I side with Mr.Moylan, our history is at times made of moments of pride and shame, beauty and ugliness, unchangeable and polarizing our civilization as it unfolds. All moments and monuments to those moments and men should be remembered, if not to guide us forward then to keep us in check, not to repeat the past. Let it be.
Jan. 26, 2:07 pm
Helen from Brooklyn Heights says:
Hypocrisy - these same people buy products made by Chinese slaves. They don’t care about human suffering, just virtue signalling.
Jan. 26, 4:21 pm
Sue from Brooklyn says:
Helen from Brooklyn Heights, unless you are friends or acquaintances with the specific people who are speaking out against the statue, you can't possibly have knowledge of their shopping habits or what you suppose to be be their innermost thoughts.
Jan. 26, 5:36 pm
Sue from Brooklyn says:
Rufus Leaking from BH, people who didn't previously know about Sims' heinous activities now do, and they are reacting appropriately.
Jan. 26, 5:43 pm
Rufus Leaking from BH says:
But, he invented the speculum. I bet you are grateful for that. Imagine the alternative.

The surgery was done on slaves, not his, to relieve their pain. Anesthesia was not available in the beginning of his work, and was not widely used in the following years. A who lot less heinous than you have told yourself.

Perhaps he should have left the slaves to suffer with their medical problem. After all that would have taught their owners!

So, yes Sue, they are acting appropriately -ignorantly, but appropriately.
Jan. 26, 6:01 pm
Sue from Brooklyn says:
Rufus Leaking from BH, the Department of Education headquarters is NOT named after anybody. DOE headquarters is in the "Old New York County Courthouse." Construction of the building was completed in 1881, and New Yorkers began referring to it as the "Tweed Courthouse" a very long time before the DOE moved into it in 2008.
Jan. 26, 6:06 pm
Sue from Brooklyn says:
Rufus, I don't know why you're focusing on who owned these human beings, but the women WERE his slaves. He bought them. He owned them. He conducted experimental procedures on them. He only conducted these experiments on black slaves. They were his to do with as he chose and as often as he chose.
Jan. 26, 6:19 pm
Rufus Leaking from BH says:
Looks like Sue has trouble with facts.

The building is the New County Courthouse. It was euphemistically called the Tweed Courthouse, but as of 2003, the words were literally written in stone, at the base of the steps.
Jan. 26, 9:58 pm
Janie from Windsor Terrace says:
Early medicine was often pretty creepy. It continues to be. Consider the various blood and waste draining apparatus for animal testing.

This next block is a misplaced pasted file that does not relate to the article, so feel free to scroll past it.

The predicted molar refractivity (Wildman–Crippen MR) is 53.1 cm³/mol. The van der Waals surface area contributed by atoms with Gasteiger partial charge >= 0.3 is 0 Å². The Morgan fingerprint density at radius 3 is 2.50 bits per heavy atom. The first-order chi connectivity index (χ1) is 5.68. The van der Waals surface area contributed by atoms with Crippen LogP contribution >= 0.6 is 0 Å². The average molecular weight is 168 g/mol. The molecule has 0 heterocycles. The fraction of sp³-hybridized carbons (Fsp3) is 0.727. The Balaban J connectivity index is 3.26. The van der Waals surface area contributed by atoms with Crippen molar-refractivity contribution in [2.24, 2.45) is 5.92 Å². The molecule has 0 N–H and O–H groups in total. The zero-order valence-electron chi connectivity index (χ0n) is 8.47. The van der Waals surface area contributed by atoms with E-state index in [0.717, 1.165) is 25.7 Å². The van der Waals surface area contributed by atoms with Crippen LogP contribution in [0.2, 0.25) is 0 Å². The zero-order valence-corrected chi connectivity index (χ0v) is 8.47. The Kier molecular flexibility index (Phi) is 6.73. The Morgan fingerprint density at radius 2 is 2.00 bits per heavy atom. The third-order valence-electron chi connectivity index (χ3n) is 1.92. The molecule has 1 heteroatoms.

Jan. 27, 7:36 am
Jean from Windsor Terrace says:
Sue from Brooklyn - your rightwing, racist ramblings might fly in the Donald Trump loving circles you run in, but they are offensive to us! Just because your tiny heart is full of hate doesn’t mean you are required to sit here and regurgitate out on us. This is a serious message board, and your garbage belongs in trash. Where I bet you feel very at home. Trash.
Jan. 27, 1:09 pm
Sue from Brooklyn says:
Jean from Windsor Terrace, my comments oppose Sims' inhumane treatment of black female slaves.
Jan. 28, 2:15 pm
Sue from Brooklyn says:
Rufus, DOE is in the Old New York County Courthouse. It was PREVIOUSLY named the New County Courthouse.

The building is familiarly or popularly called the Tweed Courthouse. "Tweed Courthouse" is NOT a euphemism, which is "a mild, indirect, or vague expression for one thought to be offensive, harsh, or blunt."
Jan. 28, 2:25 pm
Janie from Windsor Terrace says:
Even though I have little interest in erasing history and am able to appreciate the artistic merit of this piece, I can't help but ask was this person buried at Greenwood? If not, better for it to go to a sculpture collection of some kind.

Meanwhile, haven't we a playground recently renamed after an artist who was arrested for a variety of crimes, thus detracting from the original efforts to realize it?
Jan. 28, 2:53 pm
Rufus Leaking from BH says:
I guess chiseled in stone is not enough evidence for Sue.

But she will always think of the Dr. When she sees speculum.
Jan. 28, 9:52 pm
Sue from Brooklyn says:
Gotta love ya in spite of yourself, Rufus.
Feb. 2, 7:10 pm